Tuesday, June 20

Underwater banging sounds at 30-minute intervals are detected by Canadian aircraft. The Explorers Club which is dedicated to scientific exploration and has Hamish Harding as a member says: ‘There is cause for hope. Likely signs of life have been detected at the site.’

But many are sceptical, including James Cameron who said later: ‘They’re hearing something tapping against a hull over the sound of 11 ships operating in the immediate vicinity, moving giant pieces of deck equipment around? That’s like hearing a sparrow fart over the cacophony of an airport.’

Thursday, June 22

A remotely operated vehicle finds debris from Titan on the seabed. OceanGate issue a statement that confirms all five passengers had perished: ‘Our hearts are with these five souls and every member of their families during this tragic time. We grieve the loss of life and joy they brought to everyone they knew.’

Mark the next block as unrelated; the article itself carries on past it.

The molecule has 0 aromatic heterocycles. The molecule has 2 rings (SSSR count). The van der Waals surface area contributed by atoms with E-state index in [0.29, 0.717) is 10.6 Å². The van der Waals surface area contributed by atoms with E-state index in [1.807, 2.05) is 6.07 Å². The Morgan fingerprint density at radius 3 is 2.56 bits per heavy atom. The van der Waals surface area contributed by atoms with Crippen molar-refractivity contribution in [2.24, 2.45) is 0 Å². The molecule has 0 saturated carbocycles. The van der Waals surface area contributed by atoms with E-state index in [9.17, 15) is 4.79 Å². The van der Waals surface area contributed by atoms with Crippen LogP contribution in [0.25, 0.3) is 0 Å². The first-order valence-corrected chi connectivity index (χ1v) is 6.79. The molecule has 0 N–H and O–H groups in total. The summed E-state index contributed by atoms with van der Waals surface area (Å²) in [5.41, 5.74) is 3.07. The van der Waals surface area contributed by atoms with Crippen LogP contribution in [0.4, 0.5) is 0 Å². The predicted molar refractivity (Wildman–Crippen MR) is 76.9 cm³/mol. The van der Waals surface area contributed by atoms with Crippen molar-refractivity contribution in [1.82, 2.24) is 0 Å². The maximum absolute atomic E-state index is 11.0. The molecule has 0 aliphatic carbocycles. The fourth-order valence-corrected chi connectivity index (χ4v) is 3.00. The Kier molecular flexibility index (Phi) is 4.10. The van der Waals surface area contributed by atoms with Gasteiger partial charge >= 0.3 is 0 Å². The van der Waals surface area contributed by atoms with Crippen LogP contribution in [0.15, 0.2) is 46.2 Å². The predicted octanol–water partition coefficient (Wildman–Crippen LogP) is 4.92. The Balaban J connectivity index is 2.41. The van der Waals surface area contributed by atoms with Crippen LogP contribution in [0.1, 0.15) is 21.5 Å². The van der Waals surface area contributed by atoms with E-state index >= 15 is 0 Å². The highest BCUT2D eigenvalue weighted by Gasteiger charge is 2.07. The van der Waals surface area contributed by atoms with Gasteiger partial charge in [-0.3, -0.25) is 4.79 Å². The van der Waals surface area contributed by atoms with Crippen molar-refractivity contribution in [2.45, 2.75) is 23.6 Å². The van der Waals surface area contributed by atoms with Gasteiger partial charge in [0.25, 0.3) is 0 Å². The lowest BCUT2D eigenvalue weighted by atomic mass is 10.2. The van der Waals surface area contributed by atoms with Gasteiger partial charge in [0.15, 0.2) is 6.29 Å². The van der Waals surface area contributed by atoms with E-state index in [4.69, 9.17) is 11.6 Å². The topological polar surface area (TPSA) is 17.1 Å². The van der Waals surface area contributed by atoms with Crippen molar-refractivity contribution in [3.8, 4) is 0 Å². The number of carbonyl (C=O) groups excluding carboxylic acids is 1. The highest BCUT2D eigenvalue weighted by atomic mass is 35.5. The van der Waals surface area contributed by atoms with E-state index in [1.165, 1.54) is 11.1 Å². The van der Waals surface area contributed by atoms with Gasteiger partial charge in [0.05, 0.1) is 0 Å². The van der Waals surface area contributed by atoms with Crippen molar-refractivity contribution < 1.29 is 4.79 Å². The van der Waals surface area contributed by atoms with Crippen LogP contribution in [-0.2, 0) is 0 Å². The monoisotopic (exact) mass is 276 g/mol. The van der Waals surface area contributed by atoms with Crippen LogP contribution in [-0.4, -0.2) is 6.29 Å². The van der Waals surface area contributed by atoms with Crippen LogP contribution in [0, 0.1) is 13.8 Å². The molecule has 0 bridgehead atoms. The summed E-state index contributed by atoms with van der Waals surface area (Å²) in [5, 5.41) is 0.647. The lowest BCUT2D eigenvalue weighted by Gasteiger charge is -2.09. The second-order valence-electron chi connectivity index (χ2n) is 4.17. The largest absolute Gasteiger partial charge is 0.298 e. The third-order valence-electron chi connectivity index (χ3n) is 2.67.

The US Navy conclude that the underwater banging detected earlier in the week was ocean sounds or noise from other ships.

Aftermath

Experts believe that Titan’s carbon-fibre hull was the cause of the implosion. Bart Kemper of the Marine Technology Society, said: ‘It’s a design that’s not been used in this way at this depth. All it has to do is fail in one spot – and game over.’

Stockton Rush was blamed for his recklessness even by his friends. Paul-Henri Nargeolet’s daughter Sidonie said: ‘It’s better that he’s no longer around. It would have been hell for him to be alive with what happened.

In an interview given shortly after the tragedy, a grieving Christine Dawood said that she and her daughter Alina had promised each other that they would learn how to solve the Rubik’s cube in honour of their beloved Suleman.

Jonathan Mayo is the author of Titanic: Minute by Minute, published by Short Books at £10.99